President Donald Trump said Sunday that he had activated National Guard units in New York, California, and Washington state to help fight against the rapidly spreading coronavirus. The deployment is not equal to martial law and Trump emphasized that governors “remain in command” even though the federal government “will be funding 100 percent of the cost” of deploying the units. “We’re dealing also with other states. These states have been hit the hardest,” Trump said at a briefing in the White House.
Trump made the announcement amid criticism from governors and mayors that the federal government was not doing enough to help them face the growing crisis. Some described a feeling of being alone in the battle without guidance from the federal government. “We’re all building the airplane as we fly it right now,” Michigan Gov. Gretchen Whitmer said on ABC’s This Week. “It would be nice to have a national strategy.” The president has also been criticized for not using the Defense Production Act, which would compel companies to produce much-needed products, including ventilators and protective masks.
Trump defended the decision not to implement the Defense Production Act on Sunday. “Call a person over in Venezuela,” Trump said. “Ask them, how did nationalization of their businesses work out? Not too well. The concept of nationalizing our businesses is not a good concept.”
Earlier in the day, New York Gov. Andrew Cuomo had called on Trump to nationalize the effort to obtain protective medical equipment. “I think the federal government should order factories to manufacture masks, gowns, ventilators,” Cuomo said. “The essential medical equipment, that’s going to make a difference between life and death.” Gov. J.B. Pritzker of Illinois said on CNN that states were competing against each other in trying to get protective gear. “This should have been a coordinated effort by the federal government,” he said. “It’s a wild — Wild West, I would say, out there.”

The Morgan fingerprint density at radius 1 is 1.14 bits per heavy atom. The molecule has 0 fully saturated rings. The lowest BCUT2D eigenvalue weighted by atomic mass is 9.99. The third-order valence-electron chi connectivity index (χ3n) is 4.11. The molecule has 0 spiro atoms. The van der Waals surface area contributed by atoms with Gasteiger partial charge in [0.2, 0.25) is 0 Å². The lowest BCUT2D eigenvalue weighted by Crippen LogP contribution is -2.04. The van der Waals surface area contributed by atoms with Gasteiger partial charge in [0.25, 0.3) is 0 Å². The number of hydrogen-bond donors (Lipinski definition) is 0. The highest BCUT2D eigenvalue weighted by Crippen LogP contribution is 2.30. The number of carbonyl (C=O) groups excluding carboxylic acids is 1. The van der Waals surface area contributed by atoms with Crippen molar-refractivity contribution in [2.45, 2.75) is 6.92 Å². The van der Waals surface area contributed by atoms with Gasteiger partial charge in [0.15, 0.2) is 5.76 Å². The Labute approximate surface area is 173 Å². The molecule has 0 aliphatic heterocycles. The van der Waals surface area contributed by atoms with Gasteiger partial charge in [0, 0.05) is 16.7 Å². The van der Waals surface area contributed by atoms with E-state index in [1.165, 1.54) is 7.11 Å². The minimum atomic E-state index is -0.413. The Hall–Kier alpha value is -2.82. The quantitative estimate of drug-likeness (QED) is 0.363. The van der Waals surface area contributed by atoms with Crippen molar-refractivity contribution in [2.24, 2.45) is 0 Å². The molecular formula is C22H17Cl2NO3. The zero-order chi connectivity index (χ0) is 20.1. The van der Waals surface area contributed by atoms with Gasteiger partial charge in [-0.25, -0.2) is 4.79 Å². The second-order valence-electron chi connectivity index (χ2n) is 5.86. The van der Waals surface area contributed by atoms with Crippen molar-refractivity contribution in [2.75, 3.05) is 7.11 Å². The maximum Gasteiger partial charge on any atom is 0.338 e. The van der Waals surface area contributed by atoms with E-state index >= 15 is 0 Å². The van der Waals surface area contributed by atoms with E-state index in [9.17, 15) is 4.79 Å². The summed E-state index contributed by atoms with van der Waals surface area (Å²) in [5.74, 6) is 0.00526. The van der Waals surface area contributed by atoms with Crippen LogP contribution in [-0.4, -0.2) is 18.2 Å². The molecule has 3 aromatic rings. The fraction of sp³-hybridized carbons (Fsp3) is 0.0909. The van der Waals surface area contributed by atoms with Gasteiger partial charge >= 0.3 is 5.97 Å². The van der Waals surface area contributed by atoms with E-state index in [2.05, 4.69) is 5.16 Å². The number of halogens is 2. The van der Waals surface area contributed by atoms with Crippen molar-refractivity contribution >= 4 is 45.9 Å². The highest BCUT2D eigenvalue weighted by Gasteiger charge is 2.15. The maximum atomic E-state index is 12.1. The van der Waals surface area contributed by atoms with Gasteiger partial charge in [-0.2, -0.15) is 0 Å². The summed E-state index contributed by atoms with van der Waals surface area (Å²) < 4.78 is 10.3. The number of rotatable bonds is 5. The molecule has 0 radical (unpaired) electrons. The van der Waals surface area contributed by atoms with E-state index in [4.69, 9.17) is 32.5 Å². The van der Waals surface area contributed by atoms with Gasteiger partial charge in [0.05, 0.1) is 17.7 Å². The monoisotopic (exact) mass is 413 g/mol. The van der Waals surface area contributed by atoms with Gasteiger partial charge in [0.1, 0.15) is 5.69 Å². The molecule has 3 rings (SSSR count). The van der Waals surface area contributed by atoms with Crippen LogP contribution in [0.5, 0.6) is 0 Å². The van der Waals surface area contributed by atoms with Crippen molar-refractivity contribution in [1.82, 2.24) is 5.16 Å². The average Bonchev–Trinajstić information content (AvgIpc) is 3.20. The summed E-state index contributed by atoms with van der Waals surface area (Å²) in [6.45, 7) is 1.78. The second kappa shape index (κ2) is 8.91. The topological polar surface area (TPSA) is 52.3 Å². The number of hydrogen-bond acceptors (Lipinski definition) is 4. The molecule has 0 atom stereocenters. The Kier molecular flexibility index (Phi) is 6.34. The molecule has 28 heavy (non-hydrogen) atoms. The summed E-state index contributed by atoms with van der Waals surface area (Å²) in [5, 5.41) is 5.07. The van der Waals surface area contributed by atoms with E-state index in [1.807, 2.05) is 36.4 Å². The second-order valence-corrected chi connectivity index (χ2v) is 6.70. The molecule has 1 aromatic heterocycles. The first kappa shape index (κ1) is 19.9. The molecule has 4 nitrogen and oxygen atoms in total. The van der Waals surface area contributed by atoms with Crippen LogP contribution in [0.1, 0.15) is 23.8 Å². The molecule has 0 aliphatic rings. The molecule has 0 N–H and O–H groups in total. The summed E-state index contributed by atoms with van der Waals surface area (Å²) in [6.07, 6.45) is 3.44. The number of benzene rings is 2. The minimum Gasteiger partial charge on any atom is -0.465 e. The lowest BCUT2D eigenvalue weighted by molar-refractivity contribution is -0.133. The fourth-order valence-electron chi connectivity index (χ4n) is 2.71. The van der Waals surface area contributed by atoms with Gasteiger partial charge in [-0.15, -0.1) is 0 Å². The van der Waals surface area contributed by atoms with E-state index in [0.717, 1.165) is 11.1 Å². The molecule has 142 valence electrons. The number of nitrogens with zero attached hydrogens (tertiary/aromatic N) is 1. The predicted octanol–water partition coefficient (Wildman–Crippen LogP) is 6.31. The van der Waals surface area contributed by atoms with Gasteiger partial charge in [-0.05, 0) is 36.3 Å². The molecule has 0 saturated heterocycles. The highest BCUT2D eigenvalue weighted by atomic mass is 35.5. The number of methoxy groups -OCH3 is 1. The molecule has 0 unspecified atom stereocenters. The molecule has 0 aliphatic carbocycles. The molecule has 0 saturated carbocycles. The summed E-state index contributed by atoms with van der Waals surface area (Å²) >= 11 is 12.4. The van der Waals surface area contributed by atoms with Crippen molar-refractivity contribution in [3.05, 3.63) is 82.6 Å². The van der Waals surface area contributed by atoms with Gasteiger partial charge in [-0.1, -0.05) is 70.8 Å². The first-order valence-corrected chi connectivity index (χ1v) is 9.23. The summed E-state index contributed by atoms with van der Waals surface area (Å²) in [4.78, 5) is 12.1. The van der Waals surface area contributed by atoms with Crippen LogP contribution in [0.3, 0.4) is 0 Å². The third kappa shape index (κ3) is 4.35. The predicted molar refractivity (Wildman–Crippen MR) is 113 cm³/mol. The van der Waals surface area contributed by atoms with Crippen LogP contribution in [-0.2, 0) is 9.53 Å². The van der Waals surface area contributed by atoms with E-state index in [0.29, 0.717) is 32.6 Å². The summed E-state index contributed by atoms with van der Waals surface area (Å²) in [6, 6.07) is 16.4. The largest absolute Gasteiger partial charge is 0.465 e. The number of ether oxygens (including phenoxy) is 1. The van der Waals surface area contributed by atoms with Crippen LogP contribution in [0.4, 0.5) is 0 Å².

The United States now has the third-highest number of COVID-19 cases in the world, after China and Italy, according to the Johns Hopkins tracker. The number of confirmed cases in the United States passed the 33,000-mark Sunday while the number of infections globally increased to more than 300,000. In the United States, almost one-in-three Americans were under orders to stay home in an effort to stop the stem of the virus. The latest states to order their residents to stay inside included Ohio, Louisiana, and Delaware. “Every piece of evidence that I can lay my hands on indicates that we’re at an absolutely crucial time in this war and what we do now will make all the difference in the world,” Ohio Governor Mike DeWine said. “What we do now will slow this invader.”